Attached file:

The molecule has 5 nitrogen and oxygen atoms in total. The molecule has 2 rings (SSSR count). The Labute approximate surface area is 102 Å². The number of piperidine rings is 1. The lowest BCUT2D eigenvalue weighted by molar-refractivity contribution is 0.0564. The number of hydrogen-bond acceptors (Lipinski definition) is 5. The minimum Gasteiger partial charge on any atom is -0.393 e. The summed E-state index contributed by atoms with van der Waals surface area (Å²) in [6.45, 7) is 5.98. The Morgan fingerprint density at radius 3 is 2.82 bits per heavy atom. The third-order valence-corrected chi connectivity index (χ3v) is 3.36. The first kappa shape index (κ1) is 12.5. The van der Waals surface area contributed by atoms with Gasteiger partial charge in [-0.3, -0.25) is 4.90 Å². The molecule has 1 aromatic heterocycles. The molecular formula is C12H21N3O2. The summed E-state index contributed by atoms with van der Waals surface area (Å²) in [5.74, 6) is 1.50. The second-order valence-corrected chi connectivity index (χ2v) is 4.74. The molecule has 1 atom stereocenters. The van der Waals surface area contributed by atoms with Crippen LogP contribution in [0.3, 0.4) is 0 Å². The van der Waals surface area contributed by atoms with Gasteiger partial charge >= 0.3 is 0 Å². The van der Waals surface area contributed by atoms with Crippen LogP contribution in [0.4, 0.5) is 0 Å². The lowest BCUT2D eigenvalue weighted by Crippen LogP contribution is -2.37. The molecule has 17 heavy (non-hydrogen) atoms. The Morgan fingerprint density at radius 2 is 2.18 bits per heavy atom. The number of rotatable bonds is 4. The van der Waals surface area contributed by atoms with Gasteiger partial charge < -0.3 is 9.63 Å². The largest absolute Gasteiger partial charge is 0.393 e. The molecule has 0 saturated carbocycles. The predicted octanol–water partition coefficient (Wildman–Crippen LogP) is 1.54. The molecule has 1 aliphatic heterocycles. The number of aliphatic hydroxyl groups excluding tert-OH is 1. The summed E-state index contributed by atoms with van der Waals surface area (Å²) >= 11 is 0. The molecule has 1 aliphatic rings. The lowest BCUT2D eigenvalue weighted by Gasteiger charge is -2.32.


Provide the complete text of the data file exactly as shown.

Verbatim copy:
The molecule has 5 nitrogen and oxygen atoms in total. The molecule has 2 rings (SSSR count). The Labute approximate surface area is 102 Å². The number of piperidine rings is 1. The lowest BCUT2D eigenvalue weighted by molar-refractivity contribution is 0.0564. The number of hydrogen-bond acceptors (Lipinski definition) is 5. The minimum Gasteiger partial charge on any atom is -0.393 e. The summed E-state index contributed by atoms with van der Waals surface area (Å²) in [6.45, 7) is 5.98. The Morgan fingerprint density at radius 3 is 2.82 bits per heavy atom. The third-order valence-corrected chi connectivity index (χ3v) is 3.36. The first kappa shape index (κ1) is 12.5. The van der Waals surface area contributed by atoms with Gasteiger partial charge in [-0.3, -0.25) is 4.90 Å². The molecule has 1 aromatic heterocycles. The molecular formula is C12H21N3O2. The summed E-state index contributed by atoms with van der Waals surface area (Å²) in [5.74, 6) is 1.50. The second-order valence-corrected chi connectivity index (χ2v) is 4.74. The molecule has 1 atom stereocenters. The van der Waals surface area contributed by atoms with Crippen LogP contribution in [0.3, 0.4) is 0 Å². The van der Waals surface area contributed by atoms with Gasteiger partial charge >= 0.3 is 0 Å². The van der Waals surface area contributed by atoms with Crippen LogP contribution in [0.4, 0.5) is 0 Å². The lowest BCUT2D eigenvalue weighted by Crippen LogP contribution is -2.37. The molecule has 17 heavy (non-hydrogen) atoms. The Morgan fingerprint density at radius 2 is 2.18 bits per heavy atom. The number of rotatable bonds is 4. The van der Waals surface area contributed by atoms with Gasteiger partial charge < -0.3 is 9.63 Å². The largest absolute Gasteiger partial charge is 0.393 e. The molecule has 0 saturated carbocycles. The predicted octanol–water partition coefficient (Wildman–Crippen LogP) is 1.54. The molecule has 1 aliphatic heterocycles. The number of aliphatic hydroxyl groups excluding tert-OH is 1. The summed E-state index contributed by atoms with van der Waals surface area (Å²) >= 11 is 0. The molecule has 1 aliphatic rings. The lowest BCUT2D eigenvalue weighted by Gasteiger charge is -2.32.